I continue to push color use. I am always striving to find new colors by using glass overlays. This might mean taking an opal lilac and overlaying a transparent peach color glass to get an end result that is more interesting and unique. Becoming more technically proficient allows more creative freedom.

When and where did you first become interested in working with glass?

I had just completed my second year of art school and decided to take some time off to apprentice at a stained glass shop in Louisville, Ky. This was my initial introduction to the material. I went back to art school, this time at Ohio University and studied painting, sculpture and glass blowing.

Jack Schmidt, my glass instructor while at Ohio University, was responsible for pressing me to try hot glass and I was hooked! My biggest influence in jewelry design is my good friend, Michele Mercaldo, here in my community in Boston where I work and live. Mimi is a real "jeweler's jeweler" and has helped me immensely with metal work and is a sound board for ideas.

I knew it would be my career when I left Art School in 1978 and began working in a hot glass studio full time. My studio partner and I at that time were taking our work to New York city to sell. Doug Heller of Heller Gallery saw the work and asked to purchase everything we produced.. We were thrilled and they supported the studio for years. It afforded us a space to develop and grow.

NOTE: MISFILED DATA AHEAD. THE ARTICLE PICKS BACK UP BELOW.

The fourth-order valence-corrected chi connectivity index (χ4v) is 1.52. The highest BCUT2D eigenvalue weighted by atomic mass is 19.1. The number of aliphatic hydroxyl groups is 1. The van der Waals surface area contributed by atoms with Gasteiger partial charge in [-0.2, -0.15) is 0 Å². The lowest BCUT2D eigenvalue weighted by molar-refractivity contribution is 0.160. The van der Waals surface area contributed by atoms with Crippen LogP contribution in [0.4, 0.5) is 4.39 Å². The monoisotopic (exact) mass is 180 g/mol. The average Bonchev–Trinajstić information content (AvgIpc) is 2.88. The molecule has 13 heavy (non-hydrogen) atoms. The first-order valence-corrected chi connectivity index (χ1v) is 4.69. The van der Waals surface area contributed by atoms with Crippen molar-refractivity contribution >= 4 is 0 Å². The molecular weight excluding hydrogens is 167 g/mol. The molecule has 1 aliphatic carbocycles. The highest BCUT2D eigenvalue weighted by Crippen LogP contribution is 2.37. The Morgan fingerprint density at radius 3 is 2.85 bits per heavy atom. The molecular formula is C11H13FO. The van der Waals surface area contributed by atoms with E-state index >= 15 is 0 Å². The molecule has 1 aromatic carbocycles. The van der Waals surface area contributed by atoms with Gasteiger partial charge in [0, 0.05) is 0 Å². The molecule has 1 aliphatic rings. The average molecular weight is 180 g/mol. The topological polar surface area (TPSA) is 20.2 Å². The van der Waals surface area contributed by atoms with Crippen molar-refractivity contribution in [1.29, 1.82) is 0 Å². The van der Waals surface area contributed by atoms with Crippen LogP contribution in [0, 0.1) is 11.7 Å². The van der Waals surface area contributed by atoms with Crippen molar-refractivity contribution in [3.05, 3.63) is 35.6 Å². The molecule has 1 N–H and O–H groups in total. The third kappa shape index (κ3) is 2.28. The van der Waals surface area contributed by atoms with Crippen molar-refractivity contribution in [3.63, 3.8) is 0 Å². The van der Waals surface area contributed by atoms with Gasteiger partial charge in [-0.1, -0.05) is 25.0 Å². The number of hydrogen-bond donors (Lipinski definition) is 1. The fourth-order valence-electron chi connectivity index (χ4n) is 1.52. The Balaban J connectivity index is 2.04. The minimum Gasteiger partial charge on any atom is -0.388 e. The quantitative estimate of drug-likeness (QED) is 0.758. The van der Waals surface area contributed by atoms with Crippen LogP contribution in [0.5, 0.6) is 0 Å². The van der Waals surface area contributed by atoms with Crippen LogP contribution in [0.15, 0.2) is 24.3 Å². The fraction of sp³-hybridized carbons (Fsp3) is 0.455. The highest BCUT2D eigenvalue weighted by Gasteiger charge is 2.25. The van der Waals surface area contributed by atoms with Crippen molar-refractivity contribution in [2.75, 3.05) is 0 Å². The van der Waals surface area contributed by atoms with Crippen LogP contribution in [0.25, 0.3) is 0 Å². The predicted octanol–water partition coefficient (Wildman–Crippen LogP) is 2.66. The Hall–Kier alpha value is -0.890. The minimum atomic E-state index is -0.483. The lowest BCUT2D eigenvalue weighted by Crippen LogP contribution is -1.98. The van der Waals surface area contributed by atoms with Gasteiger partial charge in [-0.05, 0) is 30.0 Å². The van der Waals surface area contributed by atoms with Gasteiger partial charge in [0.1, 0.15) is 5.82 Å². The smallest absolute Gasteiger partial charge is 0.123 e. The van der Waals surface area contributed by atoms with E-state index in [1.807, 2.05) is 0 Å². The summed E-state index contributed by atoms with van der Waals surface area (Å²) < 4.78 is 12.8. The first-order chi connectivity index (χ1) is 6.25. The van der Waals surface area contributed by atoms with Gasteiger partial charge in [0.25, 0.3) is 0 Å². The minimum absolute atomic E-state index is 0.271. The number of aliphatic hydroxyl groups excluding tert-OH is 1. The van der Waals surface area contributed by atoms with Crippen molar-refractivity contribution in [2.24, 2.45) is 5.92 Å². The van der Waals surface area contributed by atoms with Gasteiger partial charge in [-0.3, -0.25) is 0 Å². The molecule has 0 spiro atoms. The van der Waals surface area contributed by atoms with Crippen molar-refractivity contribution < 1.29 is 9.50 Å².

You teach and make beads as well as finished jewelry. What do you enjoy about each of these parts of your business?

Making something with your hands is so intrinsically primal and nurturing, satisfying to the soul.. I love to teach to see others experience this thing I love so much. Some will leave the studio euphoric. It’s satisfying to experience. The beads and all glass parts seen in my work are conceived and executed by myself.. This gives my work a unique signature and style.

What challenges do you have combining the business side with the artistic aspect of running your business?

I am not good with money and have had a hard time in this area..Running a business is a constant struggle and you do have to work it. Discipline and delegation of responsibilities are important. I will always still be learning.

What do you think are the most effective ways to market and sell your product?

The most important ways to sell my product is to stay focused on what I do best, making art. Being as good as I can be as an artist gives me the best edge. I need to keep developing and staying abreast of the ways to market my product.

How has the economy affected your business?

Overall everyone seems to be selling less, so of course this affects us all. The craft markets are doing poorly.

What advice do you have for fledgling jewelry designers?

Find your own voice and develop it. Persistence will get you everywhere!

Where can your work be seen?

Here in my Boston studio showroom my work can be seen. I also sell my hand blown glass beads here and in Boston also at Mercaldo Gallery. On the west coast the de Young Museum at Golden Gate Park. Symmetry in Saratoga Springs, NY, Corning Museum gift shop also in NY, Morgan Contemporary Glass Gallery in Pittsburgh, PA and Alaska Glass Gallery in Anchorge, Alaska. My work can also be seen at

Joyce's glass is extraordinarily beautiful and graceful. It was a pleasure meeting her!
Thanks for stopping by!